However, thinking about it, the overwhelming majority of cases have seen a driver give way when orders have been given (either directly or in a coded way). This is particularly the case when, as was the case in Qatar last week, only one driver could win the title. Although Massa may have been visibly reluctant to cede position to Fernando Alonso at Ferrari in the 2010 German Grand Prix, he did eventually do it, and moreover he offered no dissent whatsoever in helping Alonso throughout the 2012 season run-in, and in helping Kimi Raikkonen clinch the title at Brazil in 2007. Kimi repaid the favour to Felipe in 2008 (ceding position in China, the penultimate round that year), while in previous years David Coulthard helped out both Mika Hakkinen and Kimi Raikkonen in his McLaren days (not so much Mika in 1999 that said). Michael Schumacher's team-mates famously always helped him out when necessary, but it's also worth remembering that Michael himself was not averse to helping out Eddie Irvine when the Ulsterman was in the title battle in '99, whilst Michael had been out of action with a broken leg. In the context of a title battle, when only one driver can win it, it is almost always seen as 'the done thing'.

Massa played the team game brilliantly in the 2012 season run-in,
but alas Ferrari's efforts were not quite enough. (C) Clive Mason/Getty Images
Maybe my knowledge in bike racing is weaker, but I don't feel the same holds true on two wheels. In addition to this season's incidents, there was controversy in 2009 when Michel Fabrizio didn't help out Noriyuki Haga at Xerox Ducati. Moving over to Grand Prix motorcycling, Jorge Lorenzo was visibly upset when Valentino Rossi swapped paint with him in some intense wheel-to-wheel action in Japan a few years ago when Jorge was headed for the title. Moreover, last year, when Jorge needed to overhaul a points deficit to Marc Marquez at the final round, Valentino was notably absent (though, in his defence, he may simply have not had the pace to contribute on that day). There are also examples from the junior formulae; in 2005, Gabor Talmacsi ignored team orders to overtake team-mate and the Red Bull KTM team's main title contender Mika Kallio on the line to win the 125cc race at, coincidentally enough, Qatar! Come season's end, Kallio narrowly missed out on the title to Swiss rider Thomas Luthi[2]; although the points swing from Qatar was not the sole factor behind this, it surely didn't help. On top of all this, I struggle to think of too many examples when a rider has explicitly helped out a team-mate in the heat of a title battle, for example by ceding position (except for one-off instances like Melandri at race 1 in Magny Cours).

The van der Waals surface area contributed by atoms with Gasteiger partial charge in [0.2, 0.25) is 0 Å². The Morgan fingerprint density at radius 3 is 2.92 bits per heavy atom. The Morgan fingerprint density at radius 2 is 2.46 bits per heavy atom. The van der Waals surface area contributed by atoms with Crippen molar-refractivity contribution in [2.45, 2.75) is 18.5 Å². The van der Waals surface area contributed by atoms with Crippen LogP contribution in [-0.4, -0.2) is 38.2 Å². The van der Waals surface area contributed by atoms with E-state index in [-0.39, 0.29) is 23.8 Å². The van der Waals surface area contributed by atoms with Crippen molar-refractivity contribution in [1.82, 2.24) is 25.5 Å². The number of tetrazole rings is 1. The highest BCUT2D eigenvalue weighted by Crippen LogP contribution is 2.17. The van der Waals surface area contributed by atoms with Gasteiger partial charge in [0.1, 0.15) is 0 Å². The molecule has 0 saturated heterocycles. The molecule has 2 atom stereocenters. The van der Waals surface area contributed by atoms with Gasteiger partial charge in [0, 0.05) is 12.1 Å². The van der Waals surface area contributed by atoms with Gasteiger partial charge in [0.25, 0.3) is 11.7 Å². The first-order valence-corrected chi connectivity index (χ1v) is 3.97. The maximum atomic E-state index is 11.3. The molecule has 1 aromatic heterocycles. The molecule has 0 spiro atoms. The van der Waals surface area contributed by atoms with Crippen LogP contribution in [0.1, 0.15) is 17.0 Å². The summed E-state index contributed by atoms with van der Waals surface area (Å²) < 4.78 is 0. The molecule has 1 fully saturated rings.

So what are the reasons behind the apparent discrepancy? The main conclusion I draw is that the team ethic seems to be rammed into the drivers a lot more in F1. Part of this is in a positive sense - in a "the whole team is working night and day to prepare the car, and a title is a big reward for all their efforts across a season and more" sort of way; whilst part of it is a bit more threatening - "you are seriously jeopardising your position in the team," Ron Dennis is alleged to have said to Coulthard during the 1997 season finale at Jerez (for which ironically enough McLaren weren't even in the title battle, but wanted Mika Hakkinen to win his first race). Part of this attitude may also be embedded in F1's history; in the 1950s, it was common practice for drivers to give over their car to the number one driver if that driver's one had broken down and if he needed the points. We tend to think of that attitude as being quaintly old-fashioned and totally out of place in modern day F1, but maybe some of that attitude has survived more than we have realised. A related point might be that, in motorbike racing, team orders are not enacted as often as in F1, so teams haven't quite devised a strategy for dealing with them (in a press conference this weekend, many MotoGP drivers stressed the importance of having a plan beforehand, and maybe this happens less in bike racing than in F1). Correspondingly, drivers expect team orders less, and maybe therefore are more likely to ignore the requests made during a race. A final point might be that bike racing is more dangerous and dog-eat-dog than car racing. Both are tremendously competitive and dog-eat-dog, don't get me wrong, but maybe that unique experience of having your body so exposed when you have an accident, or when you swap paint with another rider (as is the case in bike racing), instils a certain "every man for himself" mentality in which riders will focus more about their own welfare (in all areas) and hence are less inclined to then follow any team orders.